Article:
Who are the members of the American Trial Academy?

The “Top Tier Lawyers”:

Making up this celebrated inaugural class are attorneys from all around the country, with firms big and small, alumni of many of the most prestigious law schools in the world. What they share is a thirst for excellence, and an immutable desire to zealously represent their clients while defending the Constitution. They are comprised of Plaintiffs attorneys, Defense attorneys, transactional attorneys, and everything in between. This group is filled with men and women, old and not-so-old, black and white, and so on and so forth. They went through school, studying full time, at least seven years post high school to even begin practicing law, and have compiled countless hours of continuing legal education along the challenging path towards achievement. The integrity, character, and perseverance of this gathering of professionals are second to none, and the pride and humility in which they serve their clients and communities is remarkable. They work hard, enjoy the hard-fought victories, and reflect on the difficult to digest defeats that come with the job. But presenting every single case in the light most favorable to their respective clients is non-negotiable.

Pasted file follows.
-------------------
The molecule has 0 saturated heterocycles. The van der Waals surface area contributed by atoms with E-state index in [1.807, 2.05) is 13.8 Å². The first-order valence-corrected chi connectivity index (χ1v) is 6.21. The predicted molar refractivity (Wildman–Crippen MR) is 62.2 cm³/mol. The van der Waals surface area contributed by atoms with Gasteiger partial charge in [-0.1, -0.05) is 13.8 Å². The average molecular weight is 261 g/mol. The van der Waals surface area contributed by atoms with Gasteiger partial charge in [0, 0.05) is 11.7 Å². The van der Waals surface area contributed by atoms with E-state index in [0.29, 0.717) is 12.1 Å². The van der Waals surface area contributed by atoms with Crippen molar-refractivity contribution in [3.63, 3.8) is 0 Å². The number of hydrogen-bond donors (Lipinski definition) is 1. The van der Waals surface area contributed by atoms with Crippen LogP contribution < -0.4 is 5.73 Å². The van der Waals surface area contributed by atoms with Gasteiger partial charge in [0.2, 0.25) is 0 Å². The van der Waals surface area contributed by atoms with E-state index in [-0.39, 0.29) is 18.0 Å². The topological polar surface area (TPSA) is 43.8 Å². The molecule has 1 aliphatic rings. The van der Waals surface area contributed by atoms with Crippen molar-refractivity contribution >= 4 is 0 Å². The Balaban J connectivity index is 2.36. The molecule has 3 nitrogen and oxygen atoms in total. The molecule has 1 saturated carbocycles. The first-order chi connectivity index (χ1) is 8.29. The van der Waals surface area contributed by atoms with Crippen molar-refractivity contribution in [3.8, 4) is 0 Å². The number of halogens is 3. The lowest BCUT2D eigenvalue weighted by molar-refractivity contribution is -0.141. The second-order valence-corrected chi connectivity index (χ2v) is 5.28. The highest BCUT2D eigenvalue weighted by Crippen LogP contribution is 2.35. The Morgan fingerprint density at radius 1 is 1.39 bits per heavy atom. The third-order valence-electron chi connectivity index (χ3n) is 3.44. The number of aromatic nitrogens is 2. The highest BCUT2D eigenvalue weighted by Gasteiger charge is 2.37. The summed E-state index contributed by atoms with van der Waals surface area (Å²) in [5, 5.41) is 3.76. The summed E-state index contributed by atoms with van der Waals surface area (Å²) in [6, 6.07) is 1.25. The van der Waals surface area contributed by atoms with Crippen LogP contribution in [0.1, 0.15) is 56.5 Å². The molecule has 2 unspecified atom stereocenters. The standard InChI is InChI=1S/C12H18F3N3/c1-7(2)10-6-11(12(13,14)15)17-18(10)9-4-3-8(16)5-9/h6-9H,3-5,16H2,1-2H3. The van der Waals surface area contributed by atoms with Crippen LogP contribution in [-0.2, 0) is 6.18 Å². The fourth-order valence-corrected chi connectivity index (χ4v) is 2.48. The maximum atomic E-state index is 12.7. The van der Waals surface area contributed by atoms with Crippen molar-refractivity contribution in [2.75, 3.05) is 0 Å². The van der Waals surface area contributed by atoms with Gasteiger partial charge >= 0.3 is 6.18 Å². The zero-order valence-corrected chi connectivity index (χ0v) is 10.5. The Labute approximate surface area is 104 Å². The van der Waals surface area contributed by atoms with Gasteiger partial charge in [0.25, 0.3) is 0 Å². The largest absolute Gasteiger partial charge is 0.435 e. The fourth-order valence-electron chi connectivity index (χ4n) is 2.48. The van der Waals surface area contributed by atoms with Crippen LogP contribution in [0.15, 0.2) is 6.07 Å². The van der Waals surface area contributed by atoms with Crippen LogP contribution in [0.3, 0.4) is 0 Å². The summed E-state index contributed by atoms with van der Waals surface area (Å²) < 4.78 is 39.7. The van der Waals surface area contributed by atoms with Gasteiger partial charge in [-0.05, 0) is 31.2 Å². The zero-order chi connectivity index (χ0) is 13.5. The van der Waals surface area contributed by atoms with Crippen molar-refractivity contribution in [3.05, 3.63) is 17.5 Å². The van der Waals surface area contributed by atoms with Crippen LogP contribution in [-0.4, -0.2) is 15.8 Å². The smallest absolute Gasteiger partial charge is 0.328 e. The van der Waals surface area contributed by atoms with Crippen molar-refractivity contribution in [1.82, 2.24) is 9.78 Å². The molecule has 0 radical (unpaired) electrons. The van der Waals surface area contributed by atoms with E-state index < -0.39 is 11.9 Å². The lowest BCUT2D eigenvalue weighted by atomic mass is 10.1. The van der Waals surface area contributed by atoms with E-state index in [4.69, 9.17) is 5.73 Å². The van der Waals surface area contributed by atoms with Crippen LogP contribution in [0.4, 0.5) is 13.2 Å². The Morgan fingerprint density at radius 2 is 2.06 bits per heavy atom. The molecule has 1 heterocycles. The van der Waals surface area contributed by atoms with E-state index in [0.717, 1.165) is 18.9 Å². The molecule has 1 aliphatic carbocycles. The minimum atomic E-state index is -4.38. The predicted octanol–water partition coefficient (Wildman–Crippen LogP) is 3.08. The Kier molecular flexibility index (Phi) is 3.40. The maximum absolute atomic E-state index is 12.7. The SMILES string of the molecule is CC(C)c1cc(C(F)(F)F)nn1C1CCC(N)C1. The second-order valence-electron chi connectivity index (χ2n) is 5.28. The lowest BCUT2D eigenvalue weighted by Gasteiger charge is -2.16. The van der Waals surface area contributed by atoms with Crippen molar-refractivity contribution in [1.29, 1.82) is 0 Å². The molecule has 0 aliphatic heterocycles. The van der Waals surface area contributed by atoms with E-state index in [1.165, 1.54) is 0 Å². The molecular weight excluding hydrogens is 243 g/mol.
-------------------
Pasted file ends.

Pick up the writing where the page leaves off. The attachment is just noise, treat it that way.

Tell me more about these people?

Many have argued cases at the trial, appellate, and Supreme Court levels of adjudication.  And when not in litigation, are keen on offering prudent and effective advice and counsel along the way.  Becoming a “Top Tier Lawyer” is much more than a state of mind, it is much more than the school you graduated from, or the prestigious firm you were hired at; it is the recognition that you are tethered to excellence in practice and have the results to back it up.

What is the difference between a Mayor's Court and a "regular" court?

A Mayor’s Court, though they vary from state to state, is generally created from a city or municipality to hear traffic cases, OVI (or DUI), driving under suspension (DUS), and other misdemeanors.  Mayor’s Courts a Because Mayor’s Courts are not courts of record, are presided over by a Magistrate.  A Defendant has the automatic right to appeal the case, regardless of the result.  If a Defendant is not pleased with how their case turned out at the Mayor’s Court, the case can start over at the higher city or county court. When charged with an offense in Loveland Mayor’s Court, it is especially important to retain a local lawyer who has experience working in these unique types of Courts.  Because of the unofficial nature of Mayor’s Courts, the procedures and practical approaches to the case can vary greatly.